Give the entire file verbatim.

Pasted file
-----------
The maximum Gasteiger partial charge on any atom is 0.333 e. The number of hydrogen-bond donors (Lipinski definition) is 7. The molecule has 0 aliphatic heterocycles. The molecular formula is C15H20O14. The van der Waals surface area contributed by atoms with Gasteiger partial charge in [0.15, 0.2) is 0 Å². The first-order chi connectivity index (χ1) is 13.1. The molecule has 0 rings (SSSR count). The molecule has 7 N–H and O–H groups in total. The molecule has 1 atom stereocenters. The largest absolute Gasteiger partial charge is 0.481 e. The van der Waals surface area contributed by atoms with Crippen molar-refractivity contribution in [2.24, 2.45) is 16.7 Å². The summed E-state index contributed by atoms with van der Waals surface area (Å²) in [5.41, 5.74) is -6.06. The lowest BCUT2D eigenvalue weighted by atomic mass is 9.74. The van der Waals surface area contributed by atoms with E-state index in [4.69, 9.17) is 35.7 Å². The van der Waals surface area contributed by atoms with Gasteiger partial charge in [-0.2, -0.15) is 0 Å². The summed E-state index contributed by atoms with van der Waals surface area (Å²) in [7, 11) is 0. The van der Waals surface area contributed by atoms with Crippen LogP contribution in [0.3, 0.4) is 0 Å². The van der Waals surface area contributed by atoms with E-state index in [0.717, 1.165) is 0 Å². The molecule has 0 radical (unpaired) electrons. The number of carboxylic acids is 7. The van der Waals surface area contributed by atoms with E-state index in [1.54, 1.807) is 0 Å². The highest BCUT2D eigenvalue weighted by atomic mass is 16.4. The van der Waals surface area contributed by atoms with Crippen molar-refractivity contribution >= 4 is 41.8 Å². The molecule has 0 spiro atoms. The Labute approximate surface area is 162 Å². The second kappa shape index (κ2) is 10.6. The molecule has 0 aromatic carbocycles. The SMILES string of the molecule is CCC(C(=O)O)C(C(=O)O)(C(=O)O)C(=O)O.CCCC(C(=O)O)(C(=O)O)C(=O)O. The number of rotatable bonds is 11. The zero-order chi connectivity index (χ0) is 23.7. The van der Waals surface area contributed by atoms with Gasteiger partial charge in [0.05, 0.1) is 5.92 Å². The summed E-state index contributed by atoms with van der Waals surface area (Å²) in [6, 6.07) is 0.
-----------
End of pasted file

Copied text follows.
The maximum Gasteiger partial charge on any atom is 0.333 e. The number of hydrogen-bond donors (Lipinski definition) is 7. The molecule has 0 aliphatic heterocycles. The molecular formula is C15H20O14. The van der Waals surface area contributed by atoms with Gasteiger partial charge in [0.15, 0.2) is 0 Å². The first-order chi connectivity index (χ1) is 13.1. The molecule has 0 rings (SSSR count). The molecule has 7 N–H and O–H groups in total. The molecule has 1 atom stereocenters. The largest absolute Gasteiger partial charge is 0.481 e. The van der Waals surface area contributed by atoms with Crippen molar-refractivity contribution in [2.24, 2.45) is 16.7 Å². The summed E-state index contributed by atoms with van der Waals surface area (Å²) in [5.41, 5.74) is -6.06. The lowest BCUT2D eigenvalue weighted by atomic mass is 9.74. The van der Waals surface area contributed by atoms with E-state index in [4.69, 9.17) is 35.7 Å². The van der Waals surface area contributed by atoms with Gasteiger partial charge in [-0.2, -0.15) is 0 Å². The summed E-state index contributed by atoms with van der Waals surface area (Å²) in [7, 11) is 0. The van der Waals surface area contributed by atoms with Crippen LogP contribution in [0.3, 0.4) is 0 Å². The van der Waals surface area contributed by atoms with E-state index in [0.717, 1.165) is 0 Å². The molecule has 0 radical (unpaired) electrons. The number of carboxylic acids is 7. The van der Waals surface area contributed by atoms with E-state index in [1.54, 1.807) is 0 Å². The highest BCUT2D eigenvalue weighted by atomic mass is 16.4. The van der Waals surface area contributed by atoms with Crippen molar-refractivity contribution >= 4 is 41.8 Å². The molecule has 0 spiro atoms. The Labute approximate surface area is 162 Å². The second kappa shape index (κ2) is 10.6. The molecule has 0 aromatic carbocycles. The SMILES string of the molecule is CCC(C(=O)O)C(C(=O)O)(C(=O)O)C(=O)O.CCCC(C(=O)O)(C(=O)O)C(=O)O. The number of rotatable bonds is 11. The zero-order chi connectivity index (χ0) is 23.7. The van der Waals surface area contributed by atoms with Gasteiger partial charge in [0.05, 0.1) is 5.92 Å². The summed E-state index contributed by atoms with van der Waals surface area (Å²) in [6, 6.07) is 0.